Archive for February, 2011

Feeling Good About Accomplishing Nothing.

Dave Killion — February 12, 2011

A family member has taken a job in food service recently, and the store in which he works has a trash receptacle divided into multiple compartments, all labeled to permit separation of paper, plastic, trash, and so on. When I finished eating at this place the other day, I was dutifully sorting the waste and noted that all the containers looked as if an awful lot of people were simply stuffing everything into any old bin. The family member let me know that at the end of the business day, the bags are simply tied shut and placed outside for the shopping centre to remove. We both doubt anyone is sorting those bags out after picking them up.

That’s just fine by me. Devoting resources to recycling would, in this case, consume more resources than it salvages. Unfortunately, retailers have to satisfy those consumers who think recycling is always and everywhere a good thing, so this sort of ‘greenwashing’ is inevitable.

Rewarding Schemers.

Dave Killion — February 10, 2011

The City of Victoria recently received an award from the Federation of Canadian Municipalities, given in recognition of the city’s secondary suite program. The program makes it possible for ¬†homeowners to install legal secondary suites, and is intended to ease the affordable housing crunch and permit homeowners to earn some extra income.

This is bizarre. The city used to prohibit homeowners from building badly needed secondary suites, and now it doesn’t. Giving them an award for that is like giving a man an award for no longer beating his wife. Only in government is this considered innovative.

The mayor is reportedly looking for more ways to improve housing affordability. Having been recognized for ending hostilities on one group attempting to provide the solution, perhaps he will be smart enough to eliminate the remaining government-imposed barriers.

Recently Watched

Dave Killion — February 7, 2011

When Pete’s car breaks down, he gets a lift back to the home he shares with four other liberal postgraduate students from a passerby whom he invites to stay for dinner. The passerby turns out to be a racist, misogynist, anti-semitic, evangelical, homophobic, hyper-patriot. That is, a conservative. Naturally, he is also a psychopath who threatens the life of one of the residents, and winds up getting killed. The group decides not only that they will hide the killing, but that killing a conservative was actually a good thing to do. And if killing one conservative is good, then killing even more conservatives… well, I don’t want to spoil it for you.

“The Last Supper” is a fun film, if only to watch the parade of stereotypical conservative victims, but it turns out to be less a liberal fantasy than a study of self-deceipt and rationalization. I recommend it to viewers of all political persuasions.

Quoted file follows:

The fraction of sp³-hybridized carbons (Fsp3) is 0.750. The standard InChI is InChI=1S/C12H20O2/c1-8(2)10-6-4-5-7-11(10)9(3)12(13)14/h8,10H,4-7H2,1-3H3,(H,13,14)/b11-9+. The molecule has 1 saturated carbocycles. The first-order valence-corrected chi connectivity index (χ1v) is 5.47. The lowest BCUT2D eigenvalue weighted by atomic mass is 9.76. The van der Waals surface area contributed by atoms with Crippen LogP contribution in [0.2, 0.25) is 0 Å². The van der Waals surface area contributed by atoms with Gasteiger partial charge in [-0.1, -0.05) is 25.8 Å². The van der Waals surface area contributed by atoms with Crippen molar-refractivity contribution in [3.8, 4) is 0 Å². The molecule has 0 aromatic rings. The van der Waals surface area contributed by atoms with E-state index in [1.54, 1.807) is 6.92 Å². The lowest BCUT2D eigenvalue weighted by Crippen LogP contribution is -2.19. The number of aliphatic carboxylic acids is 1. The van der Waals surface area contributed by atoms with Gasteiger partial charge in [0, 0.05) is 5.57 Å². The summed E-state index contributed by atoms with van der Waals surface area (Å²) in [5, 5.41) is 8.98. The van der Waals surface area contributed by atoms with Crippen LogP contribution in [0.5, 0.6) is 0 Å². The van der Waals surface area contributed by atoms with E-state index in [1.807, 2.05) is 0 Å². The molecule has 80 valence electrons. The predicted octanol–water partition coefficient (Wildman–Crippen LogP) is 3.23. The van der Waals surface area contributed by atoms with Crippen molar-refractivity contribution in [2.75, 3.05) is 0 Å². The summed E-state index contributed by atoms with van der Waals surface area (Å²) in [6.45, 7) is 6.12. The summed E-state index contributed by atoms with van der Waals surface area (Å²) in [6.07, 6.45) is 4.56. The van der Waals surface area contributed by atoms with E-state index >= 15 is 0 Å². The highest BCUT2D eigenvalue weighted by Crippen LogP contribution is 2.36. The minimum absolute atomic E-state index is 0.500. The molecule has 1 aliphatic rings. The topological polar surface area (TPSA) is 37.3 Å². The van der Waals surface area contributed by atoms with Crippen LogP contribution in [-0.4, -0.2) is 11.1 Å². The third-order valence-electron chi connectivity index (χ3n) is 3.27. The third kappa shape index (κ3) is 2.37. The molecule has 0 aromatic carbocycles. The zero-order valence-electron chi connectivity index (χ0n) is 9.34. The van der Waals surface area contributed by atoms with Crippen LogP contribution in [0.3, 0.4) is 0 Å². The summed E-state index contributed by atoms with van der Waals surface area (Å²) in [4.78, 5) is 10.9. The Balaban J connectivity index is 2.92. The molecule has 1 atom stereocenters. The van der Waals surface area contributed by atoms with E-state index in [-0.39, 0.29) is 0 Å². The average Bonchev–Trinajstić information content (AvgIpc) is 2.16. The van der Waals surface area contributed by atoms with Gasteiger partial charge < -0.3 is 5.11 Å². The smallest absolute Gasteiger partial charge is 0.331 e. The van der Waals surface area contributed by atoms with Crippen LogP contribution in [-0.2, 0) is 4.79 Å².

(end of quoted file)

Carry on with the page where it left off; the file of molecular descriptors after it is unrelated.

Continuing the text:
Incentives Matter.

Dave Killion — February 4, 2011

Over at Victoria Vision, self-described libertarian-lite Bernard von Schulmann has some good suggestions for BC Transit’s bus service, and asks –

“Why does BC Transit not have a bus schedule at each bus stop? ¬† And why does it not have this is on a large and easy to read board?”

The answer? Simple! BC Transit is a monopoly that doesn’t have to rely on happy customers to stay in business, and has no investors who would make a pile of money even if it DID manage to make customers happy. So BC Transit will get easy-to-read schedules, electronic bulletin boards, and larger bust stops when, and only when, political pressure is sufficient to warrant them. And I bet that’ll be no time soon.

Check Your Premises.

Dave Killion — February 2, 2011

Some folks have pretty peculiar notions about morality.

Philip Pullman, author of such works as “The Golden Compass”, recently gave a speech defending public libraries in Oxfordshire, England. The whole thing is an entertaining, frothing-at-the-mouth mess that dismisses voluntarism and frets that ‘market fundamentalists’ are like greedy ghosts who desire to let the market determine value, “never mind the human consequences, never mind the social cost, never mind the terrible damage to the fabric of everything decent and humane.” Mr. Pullman seems to recognize neither the contradiction between railing against greed while defending the practice of snatching other peoples’ money against their will, nor the damage that said practice itself inflicts on the social fabric.

In a similar vein, John Stossel debates the minimum wage with the Economic Policy Institute’s Christian Dorsey, and around the 3:30 mark Stossel jokes that the studies he references are better than the studies Dorsey cites. ¬†Dorsey responds that his (Dorsey’s) VALUES are better. Since Dorsey’s values include using the threat of violence to prohibit poor people from negotiating whatever wage they are willing to take for a job they want, I think his assertion is, to say the least, questionable.